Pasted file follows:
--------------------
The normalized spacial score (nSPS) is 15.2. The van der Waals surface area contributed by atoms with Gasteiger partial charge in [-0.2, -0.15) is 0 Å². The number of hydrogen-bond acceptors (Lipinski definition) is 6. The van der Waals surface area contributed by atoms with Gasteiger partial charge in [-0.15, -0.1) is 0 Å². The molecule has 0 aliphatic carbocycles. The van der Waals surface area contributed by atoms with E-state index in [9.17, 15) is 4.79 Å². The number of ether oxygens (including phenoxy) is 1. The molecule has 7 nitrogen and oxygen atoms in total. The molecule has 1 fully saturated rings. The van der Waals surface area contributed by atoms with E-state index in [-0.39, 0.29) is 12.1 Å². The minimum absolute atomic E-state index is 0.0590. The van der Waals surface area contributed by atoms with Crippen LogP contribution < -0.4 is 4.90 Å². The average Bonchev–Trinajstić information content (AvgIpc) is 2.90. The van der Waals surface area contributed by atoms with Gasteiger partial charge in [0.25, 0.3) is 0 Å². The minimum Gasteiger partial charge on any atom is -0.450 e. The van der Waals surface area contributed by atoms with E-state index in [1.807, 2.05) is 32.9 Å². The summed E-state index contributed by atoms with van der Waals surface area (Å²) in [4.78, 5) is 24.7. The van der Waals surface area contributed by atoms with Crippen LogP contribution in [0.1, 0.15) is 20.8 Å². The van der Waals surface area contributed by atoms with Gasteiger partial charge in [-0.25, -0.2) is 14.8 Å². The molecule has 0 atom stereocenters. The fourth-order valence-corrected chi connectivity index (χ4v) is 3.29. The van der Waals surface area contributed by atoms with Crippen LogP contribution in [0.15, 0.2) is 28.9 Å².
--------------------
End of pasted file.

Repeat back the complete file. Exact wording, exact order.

The normalized spacial score (nSPS) is 15.2. The van der Waals surface area contributed by atoms with Gasteiger partial charge in [-0.2, -0.15) is 0 Å². The number of hydrogen-bond acceptors (Lipinski definition) is 6. The van der Waals surface area contributed by atoms with Gasteiger partial charge in [-0.15, -0.1) is 0 Å². The molecule has 0 aliphatic carbocycles. The van der Waals surface area contributed by atoms with E-state index in [9.17, 15) is 4.79 Å². The number of ether oxygens (including phenoxy) is 1. The molecule has 7 nitrogen and oxygen atoms in total. The molecule has 1 fully saturated rings. The van der Waals surface area contributed by atoms with E-state index in [-0.39, 0.29) is 12.1 Å². The minimum absolute atomic E-state index is 0.0590. The van der Waals surface area contributed by atoms with Crippen LogP contribution < -0.4 is 4.90 Å². The average Bonchev–Trinajstić information content (AvgIpc) is 2.90. The van der Waals surface area contributed by atoms with Gasteiger partial charge in [0.25, 0.3) is 0 Å². The minimum Gasteiger partial charge on any atom is -0.450 e. The van der Waals surface area contributed by atoms with E-state index in [1.807, 2.05) is 32.9 Å². The summed E-state index contributed by atoms with van der Waals surface area (Å²) in [4.78, 5) is 24.7. The van der Waals surface area contributed by atoms with Crippen LogP contribution in [0.1, 0.15) is 20.8 Å². The van der Waals surface area contributed by atoms with Gasteiger partial charge in [-0.25, -0.2) is 14.8 Å². The molecule has 0 atom stereocenters. The fourth-order valence-corrected chi connectivity index (χ4v) is 3.29. The van der Waals surface area contributed by atoms with Crippen LogP contribution in [0.15, 0.2) is 28.9 Å².